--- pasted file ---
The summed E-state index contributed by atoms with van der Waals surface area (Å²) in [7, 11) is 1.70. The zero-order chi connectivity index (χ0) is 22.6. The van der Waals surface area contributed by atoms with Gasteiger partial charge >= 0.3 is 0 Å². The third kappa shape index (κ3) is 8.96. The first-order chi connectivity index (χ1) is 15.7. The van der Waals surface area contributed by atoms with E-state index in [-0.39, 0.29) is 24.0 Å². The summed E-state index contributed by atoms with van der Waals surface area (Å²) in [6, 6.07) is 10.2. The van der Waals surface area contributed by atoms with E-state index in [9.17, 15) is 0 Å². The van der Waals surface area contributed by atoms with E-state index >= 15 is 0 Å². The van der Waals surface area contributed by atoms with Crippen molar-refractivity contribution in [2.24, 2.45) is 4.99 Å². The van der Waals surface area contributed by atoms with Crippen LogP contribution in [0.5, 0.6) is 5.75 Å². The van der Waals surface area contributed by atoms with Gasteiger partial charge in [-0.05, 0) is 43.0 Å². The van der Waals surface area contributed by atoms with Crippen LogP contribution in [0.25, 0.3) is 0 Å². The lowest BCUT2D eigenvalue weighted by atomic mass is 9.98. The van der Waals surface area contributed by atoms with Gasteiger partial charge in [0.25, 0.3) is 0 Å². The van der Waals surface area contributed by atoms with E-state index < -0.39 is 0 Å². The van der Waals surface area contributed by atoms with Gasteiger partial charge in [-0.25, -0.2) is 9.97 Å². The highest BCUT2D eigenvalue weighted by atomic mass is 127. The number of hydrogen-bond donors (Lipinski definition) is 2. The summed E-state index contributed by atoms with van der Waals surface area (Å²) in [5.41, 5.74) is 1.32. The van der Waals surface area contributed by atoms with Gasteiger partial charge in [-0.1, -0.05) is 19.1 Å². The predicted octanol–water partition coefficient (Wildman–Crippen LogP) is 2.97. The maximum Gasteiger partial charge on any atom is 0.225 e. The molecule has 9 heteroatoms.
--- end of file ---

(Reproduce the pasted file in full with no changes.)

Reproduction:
The summed E-state index contributed by atoms with van der Waals surface area (Å²) in [7, 11) is 1.70. The zero-order chi connectivity index (χ0) is 22.6. The van der Waals surface area contributed by atoms with Gasteiger partial charge >= 0.3 is 0 Å². The third kappa shape index (κ3) is 8.96. The first-order chi connectivity index (χ1) is 15.7. The van der Waals surface area contributed by atoms with E-state index in [-0.39, 0.29) is 24.0 Å². The summed E-state index contributed by atoms with van der Waals surface area (Å²) in [6, 6.07) is 10.2. The van der Waals surface area contributed by atoms with E-state index in [9.17, 15) is 0 Å². The van der Waals surface area contributed by atoms with E-state index >= 15 is 0 Å². The van der Waals surface area contributed by atoms with Crippen molar-refractivity contribution in [2.24, 2.45) is 4.99 Å². The van der Waals surface area contributed by atoms with Crippen LogP contribution in [0.5, 0.6) is 5.75 Å². The van der Waals surface area contributed by atoms with Gasteiger partial charge in [-0.05, 0) is 43.0 Å². The van der Waals surface area contributed by atoms with Crippen LogP contribution in [0.25, 0.3) is 0 Å². The lowest BCUT2D eigenvalue weighted by atomic mass is 9.98. The van der Waals surface area contributed by atoms with Gasteiger partial charge in [0.25, 0.3) is 0 Å². The van der Waals surface area contributed by atoms with E-state index < -0.39 is 0 Å². The van der Waals surface area contributed by atoms with Gasteiger partial charge in [-0.25, -0.2) is 9.97 Å². The highest BCUT2D eigenvalue weighted by atomic mass is 127. The number of hydrogen-bond donors (Lipinski definition) is 2. The summed E-state index contributed by atoms with van der Waals surface area (Å²) in [5.41, 5.74) is 1.32. The van der Waals surface area contributed by atoms with Gasteiger partial charge in [-0.1, -0.05) is 19.1 Å². The predicted octanol–water partition coefficient (Wildman–Crippen LogP) is 2.97. The maximum Gasteiger partial charge on any atom is 0.225 e. The molecule has 9 heteroatoms.